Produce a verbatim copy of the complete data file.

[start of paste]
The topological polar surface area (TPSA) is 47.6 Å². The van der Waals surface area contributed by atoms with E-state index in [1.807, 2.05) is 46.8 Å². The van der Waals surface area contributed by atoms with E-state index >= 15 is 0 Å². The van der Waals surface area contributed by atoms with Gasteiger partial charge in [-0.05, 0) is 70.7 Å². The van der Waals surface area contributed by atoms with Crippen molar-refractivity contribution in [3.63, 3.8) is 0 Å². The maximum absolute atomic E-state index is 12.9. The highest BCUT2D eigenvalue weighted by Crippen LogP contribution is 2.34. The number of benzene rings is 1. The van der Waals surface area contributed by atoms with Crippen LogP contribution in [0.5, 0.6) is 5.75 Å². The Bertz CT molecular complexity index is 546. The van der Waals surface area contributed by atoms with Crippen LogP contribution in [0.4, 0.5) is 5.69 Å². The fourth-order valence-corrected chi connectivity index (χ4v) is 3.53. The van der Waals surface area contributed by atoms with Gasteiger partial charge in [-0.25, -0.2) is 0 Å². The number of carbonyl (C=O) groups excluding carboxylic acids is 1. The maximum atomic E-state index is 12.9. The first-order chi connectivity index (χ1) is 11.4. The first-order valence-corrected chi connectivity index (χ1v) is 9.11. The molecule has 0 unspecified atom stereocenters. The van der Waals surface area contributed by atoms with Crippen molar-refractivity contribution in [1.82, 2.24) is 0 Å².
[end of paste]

The topological polar surface area (TPSA) is 47.6 Å². The van der Waals surface area contributed by atoms with E-state index in [1.807, 2.05) is 46.8 Å². The van der Waals surface area contributed by atoms with E-state index >= 15 is 0 Å². The van der Waals surface area contributed by atoms with Gasteiger partial charge in [-0.05, 0) is 70.7 Å². The van der Waals surface area contributed by atoms with Crippen molar-refractivity contribution in [3.63, 3.8) is 0 Å². The maximum absolute atomic E-state index is 12.9. The highest BCUT2D eigenvalue weighted by Crippen LogP contribution is 2.34. The number of benzene rings is 1. The van der Waals surface area contributed by atoms with Crippen LogP contribution in [0.5, 0.6) is 5.75 Å². The Bertz CT molecular complexity index is 546. The van der Waals surface area contributed by atoms with Crippen LogP contribution in [0.4, 0.5) is 5.69 Å². The fourth-order valence-corrected chi connectivity index (χ4v) is 3.53. The van der Waals surface area contributed by atoms with Gasteiger partial charge in [-0.25, -0.2) is 0 Å². The number of carbonyl (C=O) groups excluding carboxylic acids is 1. The maximum atomic E-state index is 12.9. The first-order chi connectivity index (χ1) is 11.4. The first-order valence-corrected chi connectivity index (χ1v) is 9.11. The molecule has 0 unspecified atom stereocenters. The van der Waals surface area contributed by atoms with Crippen molar-refractivity contribution in [1.82, 2.24) is 0 Å².